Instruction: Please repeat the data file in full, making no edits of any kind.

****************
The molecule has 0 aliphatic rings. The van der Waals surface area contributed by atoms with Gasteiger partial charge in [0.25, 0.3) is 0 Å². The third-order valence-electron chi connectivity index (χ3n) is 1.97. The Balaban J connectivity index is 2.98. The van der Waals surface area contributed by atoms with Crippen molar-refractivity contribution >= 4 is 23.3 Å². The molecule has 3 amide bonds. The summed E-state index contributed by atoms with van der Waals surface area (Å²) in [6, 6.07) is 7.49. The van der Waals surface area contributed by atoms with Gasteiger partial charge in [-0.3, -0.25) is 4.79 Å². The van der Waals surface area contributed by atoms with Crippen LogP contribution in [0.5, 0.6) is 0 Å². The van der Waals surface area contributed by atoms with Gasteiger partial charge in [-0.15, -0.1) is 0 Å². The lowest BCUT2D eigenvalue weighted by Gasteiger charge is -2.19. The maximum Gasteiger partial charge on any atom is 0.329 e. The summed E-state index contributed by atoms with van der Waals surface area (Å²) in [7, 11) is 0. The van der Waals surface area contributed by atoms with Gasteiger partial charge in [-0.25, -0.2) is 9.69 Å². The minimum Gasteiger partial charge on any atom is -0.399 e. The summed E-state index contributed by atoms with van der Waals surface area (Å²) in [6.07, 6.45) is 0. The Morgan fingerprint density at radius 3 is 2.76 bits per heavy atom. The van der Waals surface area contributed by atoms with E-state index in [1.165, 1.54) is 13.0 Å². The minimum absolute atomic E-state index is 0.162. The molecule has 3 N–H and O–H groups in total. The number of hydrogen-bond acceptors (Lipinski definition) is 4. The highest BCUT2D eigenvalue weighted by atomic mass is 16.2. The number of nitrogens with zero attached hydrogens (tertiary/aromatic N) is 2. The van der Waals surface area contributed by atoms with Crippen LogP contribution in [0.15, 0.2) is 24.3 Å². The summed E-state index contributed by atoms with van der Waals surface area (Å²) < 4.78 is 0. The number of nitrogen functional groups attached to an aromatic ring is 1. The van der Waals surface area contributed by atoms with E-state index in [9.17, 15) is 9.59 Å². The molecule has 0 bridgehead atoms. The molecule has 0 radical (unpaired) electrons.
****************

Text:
The molecule has 0 aliphatic rings. The van der Waals surface area contributed by atoms with Gasteiger partial charge in [0.25, 0.3) is 0 Å². The third-order valence-electron chi connectivity index (χ3n) is 1.97. The Balaban J connectivity index is 2.98. The van der Waals surface area contributed by atoms with Crippen molar-refractivity contribution >= 4 is 23.3 Å². The molecule has 3 amide bonds. The summed E-state index contributed by atoms with van der Waals surface area (Å²) in [6, 6.07) is 7.49. The van der Waals surface area contributed by atoms with Gasteiger partial charge in [-0.3, -0.25) is 4.79 Å². The van der Waals surface area contributed by atoms with Crippen LogP contribution in [0.5, 0.6) is 0 Å². The van der Waals surface area contributed by atoms with Gasteiger partial charge in [-0.15, -0.1) is 0 Å². The lowest BCUT2D eigenvalue weighted by Gasteiger charge is -2.19. The maximum Gasteiger partial charge on any atom is 0.329 e. The summed E-state index contributed by atoms with van der Waals surface area (Å²) in [7, 11) is 0. The van der Waals surface area contributed by atoms with Gasteiger partial charge in [-0.25, -0.2) is 9.69 Å². The minimum Gasteiger partial charge on any atom is -0.399 e. The summed E-state index contributed by atoms with van der Waals surface area (Å²) in [6.07, 6.45) is 0. The Morgan fingerprint density at radius 3 is 2.76 bits per heavy atom. The van der Waals surface area contributed by atoms with E-state index in [1.165, 1.54) is 13.0 Å². The minimum absolute atomic E-state index is 0.162. The molecule has 3 N–H and O–H groups in total. The number of hydrogen-bond acceptors (Lipinski definition) is 4. The highest BCUT2D eigenvalue weighted by atomic mass is 16.2. The number of nitrogens with zero attached hydrogens (tertiary/aromatic N) is 2. The van der Waals surface area contributed by atoms with Crippen LogP contribution in [0.15, 0.2) is 24.3 Å². The summed E-state index contributed by atoms with van der Waals surface area (Å²) < 4.78 is 0. The number of nitrogen functional groups attached to an aromatic ring is 1. The van der Waals surface area contributed by atoms with E-state index in [9.17, 15) is 9.59 Å². The molecule has 0 bridgehead atoms. The molecule has 0 radical (unpaired) electrons.